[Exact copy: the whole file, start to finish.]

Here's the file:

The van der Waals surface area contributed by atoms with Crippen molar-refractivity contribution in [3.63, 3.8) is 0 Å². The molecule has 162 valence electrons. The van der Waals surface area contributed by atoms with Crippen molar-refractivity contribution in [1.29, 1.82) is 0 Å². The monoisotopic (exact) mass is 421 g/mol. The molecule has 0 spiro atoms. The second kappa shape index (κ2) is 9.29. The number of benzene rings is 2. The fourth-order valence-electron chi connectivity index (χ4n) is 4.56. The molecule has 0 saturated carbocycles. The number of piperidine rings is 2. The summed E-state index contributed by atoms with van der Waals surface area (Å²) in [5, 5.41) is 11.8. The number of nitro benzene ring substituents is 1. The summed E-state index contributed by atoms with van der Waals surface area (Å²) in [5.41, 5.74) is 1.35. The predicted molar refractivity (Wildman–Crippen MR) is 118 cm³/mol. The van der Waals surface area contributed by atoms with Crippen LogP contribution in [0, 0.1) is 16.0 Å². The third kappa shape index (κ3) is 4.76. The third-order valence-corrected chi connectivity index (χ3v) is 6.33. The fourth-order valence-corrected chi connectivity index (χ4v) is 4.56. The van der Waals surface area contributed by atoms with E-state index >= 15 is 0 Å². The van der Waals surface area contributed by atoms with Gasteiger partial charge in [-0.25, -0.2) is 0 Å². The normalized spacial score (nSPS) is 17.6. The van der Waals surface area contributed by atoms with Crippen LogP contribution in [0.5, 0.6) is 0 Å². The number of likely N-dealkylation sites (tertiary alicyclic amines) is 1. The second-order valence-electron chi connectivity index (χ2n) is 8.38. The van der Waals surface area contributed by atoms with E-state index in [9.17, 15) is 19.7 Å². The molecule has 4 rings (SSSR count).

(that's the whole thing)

The van der Waals surface area contributed by atoms with Crippen molar-refractivity contribution in [3.63, 3.8) is 0 Å². The molecule has 162 valence electrons. The van der Waals surface area contributed by atoms with Crippen molar-refractivity contribution in [1.29, 1.82) is 0 Å². The monoisotopic (exact) mass is 421 g/mol. The molecule has 0 spiro atoms. The second kappa shape index (κ2) is 9.29. The number of benzene rings is 2. The fourth-order valence-electron chi connectivity index (χ4n) is 4.56. The molecule has 0 saturated carbocycles. The number of piperidine rings is 2. The summed E-state index contributed by atoms with van der Waals surface area (Å²) in [5, 5.41) is 11.8. The number of nitro benzene ring substituents is 1. The summed E-state index contributed by atoms with van der Waals surface area (Å²) in [5.41, 5.74) is 1.35. The predicted molar refractivity (Wildman–Crippen MR) is 118 cm³/mol. The van der Waals surface area contributed by atoms with Crippen LogP contribution in [0, 0.1) is 16.0 Å². The third kappa shape index (κ3) is 4.76. The third-order valence-corrected chi connectivity index (χ3v) is 6.33. The fourth-order valence-corrected chi connectivity index (χ4v) is 4.56. The van der Waals surface area contributed by atoms with E-state index >= 15 is 0 Å². The van der Waals surface area contributed by atoms with Gasteiger partial charge in [-0.25, -0.2) is 0 Å². The normalized spacial score (nSPS) is 17.6. The van der Waals surface area contributed by atoms with Crippen LogP contribution in [0.5, 0.6) is 0 Å². The number of likely N-dealkylation sites (tertiary alicyclic amines) is 1. The second-order valence-electron chi connectivity index (χ2n) is 8.38. The van der Waals surface area contributed by atoms with E-state index in [9.17, 15) is 19.7 Å². The molecule has 4 rings (SSSR count).